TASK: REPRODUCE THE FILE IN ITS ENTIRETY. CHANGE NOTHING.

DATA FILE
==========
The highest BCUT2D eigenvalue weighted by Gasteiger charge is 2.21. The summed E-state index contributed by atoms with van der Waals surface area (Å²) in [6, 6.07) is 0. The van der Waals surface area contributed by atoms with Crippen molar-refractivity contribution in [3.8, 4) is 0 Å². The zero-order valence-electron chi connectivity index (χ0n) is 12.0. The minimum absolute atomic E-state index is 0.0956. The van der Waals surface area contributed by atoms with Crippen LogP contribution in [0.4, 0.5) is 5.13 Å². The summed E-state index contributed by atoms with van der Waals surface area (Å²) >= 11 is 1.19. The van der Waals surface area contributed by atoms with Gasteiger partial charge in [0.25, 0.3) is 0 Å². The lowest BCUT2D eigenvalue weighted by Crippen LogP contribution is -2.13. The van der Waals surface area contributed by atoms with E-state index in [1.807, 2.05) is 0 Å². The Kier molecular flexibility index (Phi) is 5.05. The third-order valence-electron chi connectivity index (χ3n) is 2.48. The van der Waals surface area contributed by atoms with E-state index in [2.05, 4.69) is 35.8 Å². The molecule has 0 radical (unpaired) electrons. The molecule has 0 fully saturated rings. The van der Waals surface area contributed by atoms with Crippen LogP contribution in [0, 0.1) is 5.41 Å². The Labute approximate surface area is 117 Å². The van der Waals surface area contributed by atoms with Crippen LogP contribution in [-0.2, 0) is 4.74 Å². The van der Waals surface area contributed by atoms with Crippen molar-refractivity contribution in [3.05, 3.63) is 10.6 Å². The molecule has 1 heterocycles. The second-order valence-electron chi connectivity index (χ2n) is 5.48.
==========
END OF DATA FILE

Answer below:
The highest BCUT2D eigenvalue weighted by Gasteiger charge is 2.21. The summed E-state index contributed by atoms with van der Waals surface area (Å²) in [6, 6.07) is 0. The van der Waals surface area contributed by atoms with Crippen molar-refractivity contribution in [3.8, 4) is 0 Å². The zero-order valence-electron chi connectivity index (χ0n) is 12.0. The minimum absolute atomic E-state index is 0.0956. The van der Waals surface area contributed by atoms with Crippen LogP contribution in [0.4, 0.5) is 5.13 Å². The summed E-state index contributed by atoms with van der Waals surface area (Å²) >= 11 is 1.19. The van der Waals surface area contributed by atoms with Gasteiger partial charge in [0.25, 0.3) is 0 Å². The lowest BCUT2D eigenvalue weighted by Crippen LogP contribution is -2.13. The van der Waals surface area contributed by atoms with E-state index in [1.807, 2.05) is 0 Å². The Kier molecular flexibility index (Phi) is 5.05. The third-order valence-electron chi connectivity index (χ3n) is 2.48. The van der Waals surface area contributed by atoms with E-state index in [2.05, 4.69) is 35.8 Å². The molecule has 0 radical (unpaired) electrons. The molecule has 0 fully saturated rings. The van der Waals surface area contributed by atoms with Crippen LogP contribution in [0, 0.1) is 5.41 Å². The Labute approximate surface area is 117 Å². The van der Waals surface area contributed by atoms with Crippen LogP contribution in [-0.2, 0) is 4.74 Å². The van der Waals surface area contributed by atoms with Crippen molar-refractivity contribution in [3.05, 3.63) is 10.6 Å². The molecule has 1 heterocycles. The second-order valence-electron chi connectivity index (χ2n) is 5.48.